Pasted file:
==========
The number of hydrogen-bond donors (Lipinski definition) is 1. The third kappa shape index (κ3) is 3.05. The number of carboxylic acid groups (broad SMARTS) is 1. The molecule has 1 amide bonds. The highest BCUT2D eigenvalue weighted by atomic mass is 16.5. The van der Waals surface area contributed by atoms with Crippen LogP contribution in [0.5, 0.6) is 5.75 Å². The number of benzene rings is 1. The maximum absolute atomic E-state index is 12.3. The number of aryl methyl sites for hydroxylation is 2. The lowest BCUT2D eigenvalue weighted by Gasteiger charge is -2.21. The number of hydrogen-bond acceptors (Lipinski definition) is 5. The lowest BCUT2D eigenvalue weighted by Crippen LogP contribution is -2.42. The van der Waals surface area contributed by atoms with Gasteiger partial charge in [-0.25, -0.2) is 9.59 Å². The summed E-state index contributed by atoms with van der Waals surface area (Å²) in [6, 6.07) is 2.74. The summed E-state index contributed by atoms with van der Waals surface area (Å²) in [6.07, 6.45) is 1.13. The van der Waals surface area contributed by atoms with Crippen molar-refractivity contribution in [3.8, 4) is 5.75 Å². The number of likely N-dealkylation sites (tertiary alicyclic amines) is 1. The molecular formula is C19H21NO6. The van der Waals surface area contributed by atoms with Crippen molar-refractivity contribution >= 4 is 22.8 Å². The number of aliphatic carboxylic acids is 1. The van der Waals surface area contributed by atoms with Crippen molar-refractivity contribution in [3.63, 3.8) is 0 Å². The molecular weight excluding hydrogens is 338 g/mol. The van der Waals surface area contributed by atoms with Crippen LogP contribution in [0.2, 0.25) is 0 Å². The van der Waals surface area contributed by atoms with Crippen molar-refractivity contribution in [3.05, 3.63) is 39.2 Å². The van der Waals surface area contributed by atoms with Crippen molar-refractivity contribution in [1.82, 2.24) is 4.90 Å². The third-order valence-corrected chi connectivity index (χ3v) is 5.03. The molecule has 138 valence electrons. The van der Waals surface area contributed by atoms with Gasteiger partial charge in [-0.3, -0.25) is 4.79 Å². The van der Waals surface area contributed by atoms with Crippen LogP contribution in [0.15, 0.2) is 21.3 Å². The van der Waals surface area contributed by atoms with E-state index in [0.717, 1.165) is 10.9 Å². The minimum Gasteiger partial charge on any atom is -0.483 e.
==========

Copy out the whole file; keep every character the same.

The number of hydrogen-bond donors (Lipinski definition) is 1. The third kappa shape index (κ3) is 3.05. The number of carboxylic acid groups (broad SMARTS) is 1. The molecule has 1 amide bonds. The highest BCUT2D eigenvalue weighted by atomic mass is 16.5. The van der Waals surface area contributed by atoms with Crippen LogP contribution in [0.5, 0.6) is 5.75 Å². The number of benzene rings is 1. The maximum absolute atomic E-state index is 12.3. The number of aryl methyl sites for hydroxylation is 2. The lowest BCUT2D eigenvalue weighted by Gasteiger charge is -2.21. The number of hydrogen-bond acceptors (Lipinski definition) is 5. The lowest BCUT2D eigenvalue weighted by Crippen LogP contribution is -2.42. The van der Waals surface area contributed by atoms with Gasteiger partial charge in [-0.25, -0.2) is 9.59 Å². The summed E-state index contributed by atoms with van der Waals surface area (Å²) in [6, 6.07) is 2.74. The summed E-state index contributed by atoms with van der Waals surface area (Å²) in [6.07, 6.45) is 1.13. The van der Waals surface area contributed by atoms with Crippen molar-refractivity contribution in [3.8, 4) is 5.75 Å². The number of likely N-dealkylation sites (tertiary alicyclic amines) is 1. The molecular formula is C19H21NO6. The van der Waals surface area contributed by atoms with Crippen molar-refractivity contribution >= 4 is 22.8 Å². The number of aliphatic carboxylic acids is 1. The van der Waals surface area contributed by atoms with Crippen molar-refractivity contribution in [3.63, 3.8) is 0 Å². The molecular weight excluding hydrogens is 338 g/mol. The van der Waals surface area contributed by atoms with Crippen LogP contribution in [0.2, 0.25) is 0 Å². The van der Waals surface area contributed by atoms with Crippen molar-refractivity contribution in [3.05, 3.63) is 39.2 Å². The van der Waals surface area contributed by atoms with Crippen molar-refractivity contribution in [1.82, 2.24) is 4.90 Å². The third-order valence-corrected chi connectivity index (χ3v) is 5.03. The molecule has 138 valence electrons. The van der Waals surface area contributed by atoms with Gasteiger partial charge in [-0.3, -0.25) is 4.79 Å². The van der Waals surface area contributed by atoms with Crippen LogP contribution in [0.15, 0.2) is 21.3 Å². The van der Waals surface area contributed by atoms with E-state index in [0.717, 1.165) is 10.9 Å². The minimum Gasteiger partial charge on any atom is -0.483 e.